The in-depth analysis of statistics and trends have caused the basketball team to alter their style of play and become a more efficient squad.
“Analytics plays an important role in what we do,” said BYU Director of Basketball Operations Andrew May.
With advanced technology, people all over the world can watch games over the Internet and crunch numbers within seconds, taking game analysis to a new level.
New indicators such as box plus/minus, offensive and defensive ratings, and player efficiency ratings have become part of basketball lingo in both gyms and newsrooms.
Thanks to analytics, the team realized the 3-point shot was becoming a disadvantage.
The Cougars’ loss in 2016 to Utah Valley University highlighted this problem — the Wolverines hit a record 18 3-pointers in a blowout in the Marriott Center.
This year the Cougars made defense a priority, especially on the 3-point line, and held the Wolverines to just one 3-pointer in their Nov. 29 win in Orem.
After his arrival in Provo last year, coach Heath Schroyer introduced a new defensive statistic, known as a “kill.”
Not to be confused with the volleyball score, a kill for BYU basketball means three defensive stops in a row or three possessions without the other team scoring.
“Coach Schroyer told us that if we get seven kills in one game, it will be very hard to lose,” said forward Yoeli Childs after the win over UVU. “I think we had three or four in the first half, so we knew we were on the right track.”
The team had a season-high nine kills that night, with five coming in the second half, according to Twitter user “Yze Guy,” who keeps track of BYU’s kills during every game.
In every game the Cougars have won this year so far, they’ve had five or more kills, while in their losses they’ve had two or fewer.
This statistic forms part of a new defensive identity the Cougars have taken on this season.
“Yze Guy” is just one example of how technology and the internet allow just about anybody to keep track of stats and offer analysis into the numbers.
Ken Pomeroy is another sports statistician finding success on the internet.
Pomeroy is not only an atmospheric sciences professor at the University of Utah, but also the founder and operator of the nation’s most popular college basketball statistics websites.
The website ranks every team in the nation based on their offensive and defensive ratings, adjusted for how hard of a schedule they have played.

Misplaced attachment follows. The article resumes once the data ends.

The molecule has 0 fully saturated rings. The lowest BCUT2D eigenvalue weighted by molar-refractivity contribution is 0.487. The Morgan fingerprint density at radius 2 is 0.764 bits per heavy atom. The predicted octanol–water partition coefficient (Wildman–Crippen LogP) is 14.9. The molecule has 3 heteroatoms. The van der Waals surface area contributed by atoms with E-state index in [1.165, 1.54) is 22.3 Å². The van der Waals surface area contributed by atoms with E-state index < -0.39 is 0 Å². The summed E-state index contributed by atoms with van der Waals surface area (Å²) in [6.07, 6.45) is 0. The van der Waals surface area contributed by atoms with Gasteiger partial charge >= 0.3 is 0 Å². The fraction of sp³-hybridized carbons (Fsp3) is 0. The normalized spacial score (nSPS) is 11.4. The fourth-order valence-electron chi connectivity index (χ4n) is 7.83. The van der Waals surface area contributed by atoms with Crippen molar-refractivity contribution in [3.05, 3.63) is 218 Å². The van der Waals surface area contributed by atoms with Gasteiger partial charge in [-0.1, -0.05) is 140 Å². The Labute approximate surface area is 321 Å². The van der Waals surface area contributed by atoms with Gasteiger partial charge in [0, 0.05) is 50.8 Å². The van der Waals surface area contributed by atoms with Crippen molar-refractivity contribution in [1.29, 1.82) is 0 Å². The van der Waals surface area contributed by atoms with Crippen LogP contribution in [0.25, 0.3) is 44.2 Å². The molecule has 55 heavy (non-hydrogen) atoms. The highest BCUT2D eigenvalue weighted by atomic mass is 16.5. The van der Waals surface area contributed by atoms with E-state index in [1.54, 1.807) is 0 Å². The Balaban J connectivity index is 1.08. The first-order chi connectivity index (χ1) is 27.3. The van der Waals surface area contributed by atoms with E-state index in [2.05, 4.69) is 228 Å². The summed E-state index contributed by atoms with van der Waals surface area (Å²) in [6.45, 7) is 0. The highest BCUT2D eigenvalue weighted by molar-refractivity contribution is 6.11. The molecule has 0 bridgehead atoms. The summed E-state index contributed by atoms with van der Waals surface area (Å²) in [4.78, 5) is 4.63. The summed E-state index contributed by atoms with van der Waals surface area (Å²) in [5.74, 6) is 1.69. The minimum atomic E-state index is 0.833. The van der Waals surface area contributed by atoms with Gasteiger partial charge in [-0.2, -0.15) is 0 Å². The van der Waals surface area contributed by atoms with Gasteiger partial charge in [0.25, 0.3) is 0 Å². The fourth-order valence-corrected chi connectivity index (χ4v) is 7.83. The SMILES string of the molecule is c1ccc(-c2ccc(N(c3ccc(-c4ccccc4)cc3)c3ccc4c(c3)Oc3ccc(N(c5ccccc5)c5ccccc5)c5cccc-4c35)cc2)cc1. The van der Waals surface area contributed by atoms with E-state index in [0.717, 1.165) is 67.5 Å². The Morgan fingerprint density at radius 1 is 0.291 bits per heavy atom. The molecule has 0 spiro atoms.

These ratings are then used to predict the winner of every matchup.
Pomeroy is often featured on ESPN and other sports media outlets, including BYU’s own Sports Nation.
May said the BYU basketball team also uses Pomeroy’s rankings because they “give (BYU) an idea of how we (are) doing relative to everyone else in the country.”
Another tool is a software known as Synergy that allows the team to analyze any college basketball game in the nation, looking at shot charts and videos of every play.
This not only helps them realize what they need to adjust as a team, but also serves as an invaluable tool in scouting their opponents.
“That’s where basketball is going,” May said.
May said the Cougar’s focus on offense is simply getting open shots, and they recruit players that are supposed to make those shots.
Even though the Cougars went through a bit of a shooting slump to start the season, the team is confident that if they continue to get open shots, their shooting percentages will rise to where the numbers and statistics say they should be.
But May was quick to point out that stats are only a tool, and not the end-all answer to basketball strategy.
“You can find people who are excellent in stats, but if they don’t know how to teach it, it’s not helpful,” May said. “That’s what coaching is all about: understanding how these things relate to each other and what are we going to do in practice that will affect (the statistics).”
May suggested a balance is required between analyzing the numbers and understanding how to teach and coach the players in a way that will increase their success and efficiency.
With BYU’s 17-4 record, they seem to have found this balance and hope to continue their success in implementing a statistics-based game plan.